‘Iacta alea est’

The Universality of Elm

Penned on 16th January 2016

One of the things that has surprised me about Elm is its universality. I believe this will also lead to ubiquity. Surprised, because web languages or frameworks are often quite specifically targeted at the creation of web applications, they are particular.

We have seen that Elm’s particularity with respect to the choices it has made for us, constraining us to a set of semantics; functional, immutable, typed, etc. that also intelligently limit us to the Elm Architecture. Now you would normally say that such a limitation would bring with it a curtailed set of applications, but it appears that the opposite is true.

Other languages make themselves available—or at the very least, potentially suitable—for a wide range of applications by providing limitless possibility through a certain malleability, but in doing so, defer the cost of making decisions about how to mould the language to the point at which the application is built. In other words, they offer a large toolbox where you rummage around trying to find the particular tool that you need for this job. When you find a screwdriver body, you also need to search for the correct head for the screw in question.

Elm, however, gives you a toolbelt that you can carry around with you, where everything has a precise place. You are constrained in your choice of methods to attack the problem or apply the language but it just so happens that what you have is widely applicable. Like reaching down for a Phillips or a flat head screwdriver, enough to finish the job in ninety percent of cases. Why carry around what you don’t need? You also find it significantly quicker than searching for pieces in the toolbox.

Now what Elm offers is a programming model, or a paradigm if you will, that is not necessarily new, but is now being brought to bear on a new domain, or better a new environment. Functional Reactive Programming is a better way to program GUIs than what we are curently doing. It also turns out the the FRP paradigm has a wide range of applications. Elm encapsulates the essence of FRP in a language that forces you to do it right (one of multiple instance of right, rather than one to the exclusion of all others).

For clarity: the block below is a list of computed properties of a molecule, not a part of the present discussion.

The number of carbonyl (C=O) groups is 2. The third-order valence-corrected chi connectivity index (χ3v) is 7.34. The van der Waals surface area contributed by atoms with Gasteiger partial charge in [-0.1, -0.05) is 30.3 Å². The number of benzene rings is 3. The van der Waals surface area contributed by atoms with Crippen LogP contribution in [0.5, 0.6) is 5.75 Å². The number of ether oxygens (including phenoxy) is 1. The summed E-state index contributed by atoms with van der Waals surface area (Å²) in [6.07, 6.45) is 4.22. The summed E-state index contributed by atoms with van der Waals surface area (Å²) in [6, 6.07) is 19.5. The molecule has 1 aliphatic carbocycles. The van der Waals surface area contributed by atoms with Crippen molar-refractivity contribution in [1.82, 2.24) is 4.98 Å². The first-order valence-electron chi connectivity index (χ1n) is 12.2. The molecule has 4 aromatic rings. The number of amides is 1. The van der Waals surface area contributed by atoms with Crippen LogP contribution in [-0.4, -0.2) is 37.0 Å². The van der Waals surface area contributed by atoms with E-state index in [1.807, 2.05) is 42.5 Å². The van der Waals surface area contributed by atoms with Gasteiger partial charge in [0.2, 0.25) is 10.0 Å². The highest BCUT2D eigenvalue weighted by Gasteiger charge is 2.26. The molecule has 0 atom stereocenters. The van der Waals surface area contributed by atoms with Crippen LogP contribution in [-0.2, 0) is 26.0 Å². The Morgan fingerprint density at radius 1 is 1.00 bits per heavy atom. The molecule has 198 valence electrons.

That FRP is great for GUIs is something we have known for a long time, if we had but looked. That it has a wide applicability is perhaps not so well known, but has been ably demonstrated by the nascent Elm community in the production of multiple games. There is a nostalgic attraction to many of these given their imitation and re-implementation of those games available at the advent of personal computing. Snake, the first game I played on the PC; Minesweeper, the guilty party for many a wasted moment.

And it is not only games and GUIs for which FRP is suitable: animation, operating systems and more. It could even be argued that the classic client-server request response model could be remodeled with FRP, reacting to requests with responses as the result. In this way, with its simple to understand and simple to implement flavour of FRP, Elm is well positioned to take advantage of this shift, and can accelerate it.

Monday 11th January 2021.